This session will address the prevalence of disproportionality within the child welfare system as a result of systemic racism and oppression embedded in such institutions. Participants will be introduced to ways in which systemic racism impacts Black child welfare involved children and families and will brainstorm ideas for improving outcomes.

Lecture 4: Disproportionate Representation: The Intersection of Race, Religion, and Region in America's Welfare System

Darrell Armstrong, M.Div., Ed.s., MFT, D.D., is pastor of Shiloh Baptist Church (Trenton, NJ) a thriving multicultural and multigenerational community of faith, which under Armstrong’s leadership became the first house of worship in the US to officially declare itself a No-Hit Zone. His policy training at Stanford University (BA in Public Policy), training at Princeton Theological Seminary (M.Div.), and therapeutic/ clinical training at The College of New Jersey (Ed.S. in marriage & family therapy) have uniquely prepared him to be a respected voice in the national and international child welfare/family strengthening communities. He is a certified master-trainer in NPCL’s Fatherhood/Responsible Male Involvement. In 2016, he was appointed the Chief Administrative Officer to the United Nations by the Baptist World Alliance where he advocates for Human Rights and espouses Family Strengthening policies and practices on a global level. Service to APSAC includes as a 2017 founding member of the National Initiative to End Corporal Punishment and 2018 Colloquium keynote speaker. He continues to actively serve on multiple committees, including the Faith Committee.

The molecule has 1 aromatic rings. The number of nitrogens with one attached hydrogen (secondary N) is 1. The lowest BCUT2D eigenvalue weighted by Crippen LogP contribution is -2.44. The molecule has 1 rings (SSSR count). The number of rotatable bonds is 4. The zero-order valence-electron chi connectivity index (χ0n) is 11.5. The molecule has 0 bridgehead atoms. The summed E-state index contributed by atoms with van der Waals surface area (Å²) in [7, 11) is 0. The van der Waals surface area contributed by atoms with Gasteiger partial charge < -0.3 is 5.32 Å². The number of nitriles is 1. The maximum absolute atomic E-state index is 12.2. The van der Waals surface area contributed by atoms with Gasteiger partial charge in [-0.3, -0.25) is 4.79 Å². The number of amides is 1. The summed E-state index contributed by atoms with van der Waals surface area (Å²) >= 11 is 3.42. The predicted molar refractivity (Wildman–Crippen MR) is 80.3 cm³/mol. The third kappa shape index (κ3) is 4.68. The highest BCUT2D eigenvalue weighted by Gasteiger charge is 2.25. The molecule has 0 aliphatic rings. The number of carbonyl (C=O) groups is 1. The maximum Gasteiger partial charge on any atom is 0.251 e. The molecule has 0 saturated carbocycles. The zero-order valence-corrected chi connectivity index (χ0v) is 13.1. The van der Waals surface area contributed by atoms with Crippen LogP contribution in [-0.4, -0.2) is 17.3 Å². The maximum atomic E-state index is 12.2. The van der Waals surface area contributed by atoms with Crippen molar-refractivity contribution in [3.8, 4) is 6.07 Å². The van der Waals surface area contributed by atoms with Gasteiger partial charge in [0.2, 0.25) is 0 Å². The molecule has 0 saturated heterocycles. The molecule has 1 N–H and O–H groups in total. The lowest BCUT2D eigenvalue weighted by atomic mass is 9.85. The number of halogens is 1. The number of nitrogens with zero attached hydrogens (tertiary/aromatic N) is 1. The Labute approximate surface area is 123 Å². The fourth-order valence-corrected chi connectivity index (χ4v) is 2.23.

Recordings available for purchase via the APSAC Learning Management System

$25/ members, $75 non-members

Lectures must be purchased together

Lecture 1: Applying the Social Ecological Model (SEM) to Promoting Child Well-Being in Black Families

This presentation will address how societal inequities contribute to the intergenerational trauma and resultant child maltreatment, and how an assets building approach that uses the SEM model can promote child-well being.

Lecture 2: Hip Hop as Prevention and Intervention for Youth in Child Welfare  

Hip Hop is a global cultural medium that evolved from African American literary and musical forms from both the United States and the Caribbean as well as Pan-African cultural forms in Latin American and Africa. This workshop will focus on the historical roots of Hip Hop as an artistic medium, posit its use as an anti-racist and youth-centric art form within both prevention and intervention and provide empirical evidence of social-emotional, clinical, educational, and civic outcomes associated with Hip Hop. This session will be experiential, and include poetry, lyrics, music, and music videos.

Recordings available for purchase via the APSAC Learning Management System

$25/ members, $75 non-members

Lectures must be purchased together